And today’s performance was pretty terrific too with Corbett delivering a dazzlingly fluent trumpet solo that soared into the upper registers while also embracing earthier vocalised sounds, with the spirit of his trumpet hero, the late great Freddie Hubbard, never too far away. Gurr was equally convincing with his piano solo and there was also a feature for the powerful Bullock at the drums. With its many twists and turns this was essentially a two part composition, two tunes for the price of one! “A Wheel Within A Wheel”, indeed.

To close Corbett reverted to flugel for a version of the Bill Evans / Miles Davis tune “Flamenco Sketches”, sourced from Davis’ classic “Kind of Blue” album. This had previously been recorded for the earlier “Lockdown Sessions” and featured Corbett alongside Bullock at the drums and Gurr, who was doubling on keyboard and electric bass. Corbett’s languid, velvety tone on flugel was complemented by the sounds of Bullock’s brushed drums, Gurr’s liquid electric bass and an electric piano or ‘Rhodes’ sound from the keyboard. Solos were shared by Corbett on flugel and Gurr on keys.

It’s always a pleasure to watch Corbett play and this all too short set helped to get Brecon Jazz Festival 2020 off to a great start with the Bobby Watson tune my personal highlight, as it also brought back happy memories of the saxophonist’s own visits to Brecon.



The second musical performance of the day featured Bristol based vocalist Victoria Klewin, who, as previously mentioned, was the last artist to play at Brecon Jazz Club before lockdown. Klewin had performed an enjoyable standards set in the company of a trio led by Cardiff based pianist Jim Barber. Review here;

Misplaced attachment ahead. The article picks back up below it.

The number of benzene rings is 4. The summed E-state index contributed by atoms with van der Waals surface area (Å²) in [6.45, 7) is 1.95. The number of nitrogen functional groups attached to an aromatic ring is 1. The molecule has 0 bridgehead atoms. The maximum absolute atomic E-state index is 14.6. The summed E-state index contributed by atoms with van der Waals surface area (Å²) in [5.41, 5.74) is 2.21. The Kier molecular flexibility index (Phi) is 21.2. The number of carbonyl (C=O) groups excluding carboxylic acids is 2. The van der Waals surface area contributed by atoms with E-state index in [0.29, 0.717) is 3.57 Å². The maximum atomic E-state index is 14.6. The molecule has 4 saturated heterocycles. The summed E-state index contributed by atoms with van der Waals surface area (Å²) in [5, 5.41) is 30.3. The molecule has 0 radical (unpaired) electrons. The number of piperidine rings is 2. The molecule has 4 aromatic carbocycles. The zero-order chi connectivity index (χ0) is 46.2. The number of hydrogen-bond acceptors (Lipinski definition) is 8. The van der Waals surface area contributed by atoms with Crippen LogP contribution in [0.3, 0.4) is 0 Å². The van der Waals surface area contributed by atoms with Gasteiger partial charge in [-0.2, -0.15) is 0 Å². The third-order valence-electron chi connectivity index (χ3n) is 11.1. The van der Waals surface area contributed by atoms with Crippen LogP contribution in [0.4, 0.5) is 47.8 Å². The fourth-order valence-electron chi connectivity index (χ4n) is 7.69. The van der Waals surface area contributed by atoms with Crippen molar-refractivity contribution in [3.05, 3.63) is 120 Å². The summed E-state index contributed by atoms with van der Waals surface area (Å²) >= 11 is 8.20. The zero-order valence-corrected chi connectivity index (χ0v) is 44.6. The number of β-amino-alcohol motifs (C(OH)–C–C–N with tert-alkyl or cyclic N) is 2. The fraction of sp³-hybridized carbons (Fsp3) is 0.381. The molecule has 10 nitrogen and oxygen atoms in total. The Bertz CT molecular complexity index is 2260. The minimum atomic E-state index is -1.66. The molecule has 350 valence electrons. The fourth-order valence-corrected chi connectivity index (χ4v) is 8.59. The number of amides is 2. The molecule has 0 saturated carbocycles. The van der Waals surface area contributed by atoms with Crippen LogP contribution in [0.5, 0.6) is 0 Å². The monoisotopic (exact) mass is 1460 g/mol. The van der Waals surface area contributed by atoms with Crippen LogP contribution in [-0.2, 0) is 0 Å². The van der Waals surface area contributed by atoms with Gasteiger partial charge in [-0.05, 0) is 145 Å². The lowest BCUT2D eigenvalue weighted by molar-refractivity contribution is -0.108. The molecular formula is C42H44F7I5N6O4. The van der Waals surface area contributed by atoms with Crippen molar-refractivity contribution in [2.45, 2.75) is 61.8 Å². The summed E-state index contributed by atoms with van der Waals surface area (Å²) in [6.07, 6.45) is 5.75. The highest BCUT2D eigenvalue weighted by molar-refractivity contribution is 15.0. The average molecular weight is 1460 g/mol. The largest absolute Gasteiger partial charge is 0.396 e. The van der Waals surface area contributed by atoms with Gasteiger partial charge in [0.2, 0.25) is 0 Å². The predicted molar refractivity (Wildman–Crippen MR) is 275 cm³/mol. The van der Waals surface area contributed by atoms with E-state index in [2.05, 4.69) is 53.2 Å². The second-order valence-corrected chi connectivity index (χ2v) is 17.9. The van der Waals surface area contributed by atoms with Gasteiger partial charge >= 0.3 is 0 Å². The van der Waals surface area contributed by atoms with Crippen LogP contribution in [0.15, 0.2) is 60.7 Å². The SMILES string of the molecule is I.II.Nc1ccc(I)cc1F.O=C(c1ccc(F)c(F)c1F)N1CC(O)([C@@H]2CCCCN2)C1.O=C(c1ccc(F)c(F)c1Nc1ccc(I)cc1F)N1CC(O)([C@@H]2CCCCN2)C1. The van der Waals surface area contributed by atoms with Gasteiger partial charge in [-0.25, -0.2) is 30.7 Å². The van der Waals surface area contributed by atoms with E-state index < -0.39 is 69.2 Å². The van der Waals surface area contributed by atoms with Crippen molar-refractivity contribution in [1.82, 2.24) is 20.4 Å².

In the Autumn of 2019 Klewin had also appeared at Black Mountain Jazz in Abergavenny with her regular band, presenting a themed show based around the music of the late American vocalist, pianist and songwriter Blossom Dearie. Review here;

Today’s trio performance, recorded and filmed at Ratio Studios was based around Klewin’s Blossom Dearie Project and found her in the company of guitarist Denny Ilett and bassist Chris Jones.

Klewin’s previous shows at Abergavenny and Brecon have served notice that the singer is a class act, and today’s specially recorded show offered further confirmation of this assessment.

The trio commenced with a lively version of “You For Me”, sourced from the 1957 album simply titled “Blossom Dearie”. Klewin’s fluent vocals were complemented by instrumental solos from Ilett, adapting a clean, ‘classic’ jazz guitar sound, and Jones at the bass.

“Some Other Time”, from Dearie’s “Sings Comden and Green” album featured a suitably wistful vocal from Klewin, the line “we’ll catch up some other time” seeming to take on a whole new meaning in the light of the current Corona virus crisis.

Klewin lightened the mood with her version of “Let Me Love You”, a song from Dearie’s “Give Me The Oo La La” album and written by Bart Howard, also the composer of “Fly Me To the Moon”.
Klewin’s vivacious vocals were augmented by articulate instrumental solos from Jones at the bass and Ilett on guitar.

The Harold Arlen song “’Deed I Do” was given a similarly breezy treatment, With Klewin’s sassy vocals again complemented by solos from Ilett and Jones.

These four songs represented an enjoyable snippet from Klewin’s Blossom Dearie inspired show and included some excellent singing and playing from a well balanced trio. Klewin is a highly accomplished vocalist, but having a musician of Ilett’s calibre on board is also a huge plus.